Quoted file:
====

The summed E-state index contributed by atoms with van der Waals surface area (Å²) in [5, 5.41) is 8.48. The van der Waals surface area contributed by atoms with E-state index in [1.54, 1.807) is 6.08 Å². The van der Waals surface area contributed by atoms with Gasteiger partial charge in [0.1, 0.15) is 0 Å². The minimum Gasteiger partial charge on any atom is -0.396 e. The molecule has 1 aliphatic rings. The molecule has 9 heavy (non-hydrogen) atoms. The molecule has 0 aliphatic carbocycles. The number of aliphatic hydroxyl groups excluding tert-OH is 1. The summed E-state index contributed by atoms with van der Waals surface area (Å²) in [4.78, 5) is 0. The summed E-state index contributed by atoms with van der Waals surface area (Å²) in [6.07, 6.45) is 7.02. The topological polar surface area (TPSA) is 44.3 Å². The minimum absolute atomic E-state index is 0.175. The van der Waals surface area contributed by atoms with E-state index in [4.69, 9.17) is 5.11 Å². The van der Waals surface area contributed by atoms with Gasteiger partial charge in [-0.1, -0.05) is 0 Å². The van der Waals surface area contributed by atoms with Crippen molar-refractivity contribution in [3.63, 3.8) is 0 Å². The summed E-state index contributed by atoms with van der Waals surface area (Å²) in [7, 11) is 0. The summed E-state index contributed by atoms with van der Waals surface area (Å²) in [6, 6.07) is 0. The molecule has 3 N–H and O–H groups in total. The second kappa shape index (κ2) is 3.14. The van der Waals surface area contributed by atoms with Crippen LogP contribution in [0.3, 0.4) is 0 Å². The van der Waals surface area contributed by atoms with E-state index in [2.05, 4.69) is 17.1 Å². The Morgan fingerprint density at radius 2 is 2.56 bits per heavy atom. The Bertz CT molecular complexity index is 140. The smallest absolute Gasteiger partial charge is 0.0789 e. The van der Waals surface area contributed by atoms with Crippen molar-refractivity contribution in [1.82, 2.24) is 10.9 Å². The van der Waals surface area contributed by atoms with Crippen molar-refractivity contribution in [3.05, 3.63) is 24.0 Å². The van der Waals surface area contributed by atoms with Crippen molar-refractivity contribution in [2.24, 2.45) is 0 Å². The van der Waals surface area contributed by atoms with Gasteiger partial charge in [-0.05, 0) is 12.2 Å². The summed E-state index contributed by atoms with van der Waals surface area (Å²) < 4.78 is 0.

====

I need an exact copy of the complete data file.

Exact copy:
The summed E-state index contributed by atoms with van der Waals surface area (Å²) in [5, 5.41) is 8.48. The van der Waals surface area contributed by atoms with E-state index in [1.54, 1.807) is 6.08 Å². The van der Waals surface area contributed by atoms with Gasteiger partial charge in [0.1, 0.15) is 0 Å². The minimum Gasteiger partial charge on any atom is -0.396 e. The molecule has 1 aliphatic rings. The molecule has 9 heavy (non-hydrogen) atoms. The molecule has 0 aliphatic carbocycles. The number of aliphatic hydroxyl groups excluding tert-OH is 1. The summed E-state index contributed by atoms with van der Waals surface area (Å²) in [4.78, 5) is 0. The summed E-state index contributed by atoms with van der Waals surface area (Å²) in [6.07, 6.45) is 7.02. The topological polar surface area (TPSA) is 44.3 Å². The minimum absolute atomic E-state index is 0.175. The van der Waals surface area contributed by atoms with E-state index in [4.69, 9.17) is 5.11 Å². The van der Waals surface area contributed by atoms with Gasteiger partial charge in [-0.1, -0.05) is 0 Å². The van der Waals surface area contributed by atoms with Crippen molar-refractivity contribution in [3.63, 3.8) is 0 Å². The summed E-state index contributed by atoms with van der Waals surface area (Å²) in [7, 11) is 0. The summed E-state index contributed by atoms with van der Waals surface area (Å²) in [6, 6.07) is 0. The molecule has 3 N–H and O–H groups in total. The second kappa shape index (κ2) is 3.14. The van der Waals surface area contributed by atoms with Crippen LogP contribution in [0.3, 0.4) is 0 Å². The van der Waals surface area contributed by atoms with E-state index in [2.05, 4.69) is 17.1 Å². The Morgan fingerprint density at radius 2 is 2.56 bits per heavy atom. The Bertz CT molecular complexity index is 140. The smallest absolute Gasteiger partial charge is 0.0789 e. The van der Waals surface area contributed by atoms with Crippen molar-refractivity contribution in [1.82, 2.24) is 10.9 Å². The van der Waals surface area contributed by atoms with Crippen molar-refractivity contribution in [3.05, 3.63) is 24.0 Å². The van der Waals surface area contributed by atoms with Crippen molar-refractivity contribution in [2.24, 2.45) is 0 Å². The van der Waals surface area contributed by atoms with Gasteiger partial charge in [-0.05, 0) is 12.2 Å². The summed E-state index contributed by atoms with van der Waals surface area (Å²) < 4.78 is 0.